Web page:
Posted by News Express | 2 September 2015 | 3,574 times
The Vice-Chancellor, American University of Nigeria (AUN), Yola, Dr. Margee Ensign says Computer Science students of the institution have written a computer application for teaching Hausa and Fulfulde languages.
Ensign disclosed this while speaking with newsmen at a two-day conference on Technology-Assisted Learning in Nigerian Higher Education organised by NUC and AUN on Tuesday in Abuja.
She said that AUN deployed ICT massively and would soon connect Yola with fibre optics to boost access to ICT.
“We have a programme called Student Empowerment through Language, Literacy and Arithmetic (STELLA) where all our students are teaching vulnerable people how to read.
“Our Computer Science students have written apps for teaching Hausa and Fulfulde because people want to learn in their mother tongues.
“We will sign an agreement with the US government to extend STELLA to other parts of North-East Nigeria.
“We are training vulnerable children on eight weeks free ICT access to know how to access technology; we hope to bring fibre optics to Yola so that the whole community has access to technology.”
She said that the school had established a strong internet presence; which earned it a visit from Google two years ago.
According to her, Google visited AUN because it noticed AUN presence on the worldwide usage map as the institution used some Google technology.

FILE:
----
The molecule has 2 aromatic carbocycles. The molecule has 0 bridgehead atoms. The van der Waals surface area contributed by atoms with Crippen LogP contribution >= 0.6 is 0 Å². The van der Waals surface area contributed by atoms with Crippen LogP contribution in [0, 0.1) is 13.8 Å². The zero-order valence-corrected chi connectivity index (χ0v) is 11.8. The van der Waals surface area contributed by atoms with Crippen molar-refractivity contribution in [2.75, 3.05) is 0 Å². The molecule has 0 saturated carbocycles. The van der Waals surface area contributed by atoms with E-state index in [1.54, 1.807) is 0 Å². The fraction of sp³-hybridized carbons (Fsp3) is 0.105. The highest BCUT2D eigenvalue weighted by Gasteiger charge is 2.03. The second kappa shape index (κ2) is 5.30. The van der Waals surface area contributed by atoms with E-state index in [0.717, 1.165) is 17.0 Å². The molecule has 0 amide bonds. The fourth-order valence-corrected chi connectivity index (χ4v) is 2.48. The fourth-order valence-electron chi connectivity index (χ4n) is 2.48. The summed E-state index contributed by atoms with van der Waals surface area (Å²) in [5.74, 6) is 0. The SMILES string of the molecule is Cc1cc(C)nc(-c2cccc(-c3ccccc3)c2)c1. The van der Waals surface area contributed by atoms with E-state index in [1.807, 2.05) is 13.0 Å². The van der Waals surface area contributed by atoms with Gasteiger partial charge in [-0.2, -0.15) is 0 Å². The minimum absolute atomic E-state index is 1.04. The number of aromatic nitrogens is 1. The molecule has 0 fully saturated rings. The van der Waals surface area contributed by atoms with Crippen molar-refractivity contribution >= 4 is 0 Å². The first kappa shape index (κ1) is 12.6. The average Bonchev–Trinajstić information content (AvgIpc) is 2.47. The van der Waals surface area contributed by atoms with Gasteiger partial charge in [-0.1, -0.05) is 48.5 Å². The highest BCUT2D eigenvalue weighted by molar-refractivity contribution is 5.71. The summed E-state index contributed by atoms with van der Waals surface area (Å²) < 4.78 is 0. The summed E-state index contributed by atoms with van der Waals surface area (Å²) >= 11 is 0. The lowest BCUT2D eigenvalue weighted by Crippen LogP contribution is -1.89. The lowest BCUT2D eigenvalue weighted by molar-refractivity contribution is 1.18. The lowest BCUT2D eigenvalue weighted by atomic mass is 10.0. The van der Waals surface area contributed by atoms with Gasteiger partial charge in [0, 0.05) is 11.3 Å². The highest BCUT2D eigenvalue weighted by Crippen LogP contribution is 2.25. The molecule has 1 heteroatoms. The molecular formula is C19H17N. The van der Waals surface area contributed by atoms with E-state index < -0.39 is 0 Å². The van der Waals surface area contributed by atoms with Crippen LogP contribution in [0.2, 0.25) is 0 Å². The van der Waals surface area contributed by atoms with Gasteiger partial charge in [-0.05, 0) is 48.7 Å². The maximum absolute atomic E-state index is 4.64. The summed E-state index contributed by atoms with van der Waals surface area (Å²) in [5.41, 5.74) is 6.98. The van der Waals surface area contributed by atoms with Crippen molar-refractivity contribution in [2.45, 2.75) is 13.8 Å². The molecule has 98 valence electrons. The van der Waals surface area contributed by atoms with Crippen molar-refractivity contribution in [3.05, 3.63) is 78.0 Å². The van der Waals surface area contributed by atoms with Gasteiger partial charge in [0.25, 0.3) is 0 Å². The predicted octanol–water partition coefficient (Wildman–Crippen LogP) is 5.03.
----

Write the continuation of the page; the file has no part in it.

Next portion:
“We are using e-books everywhere; every student and staff uses computer - a laptop or ipad.
“So, we have access to world knowledge; our jobs as faculty members and teachers are train people on how to access technology and how to evaluate it.
“We have 22 programmes focused on STEM- Science Technology Engineering and Mathematics in the secondary schools.
“The American Library Association recently ranked universities according to their digital holdings; AUN was one of the top three in the world - above Oxford and Cambridge.
“We have one of the best digital holdings.”
Ensign said that AUN took into cognisance the challenges in the North-East and believed that technology could be used in tackling the challenges.
According to her, Nigeria’s population is growing rapidly; and by 2025, it will be the third largest in the world.
The vice-chancellor said therefore that there would not be not enough time to build more schools and train more teachers; hence the need to deploy technology.
“We believe technology is an important part of the answer; we thought it was right to partner with NUC to bring all the VCs together to see how we can map out strategies on how to tackle the problem.”
She said she believed that participants at the conference would leave with strategies on how to jumpstart education through ICT. (NAN)
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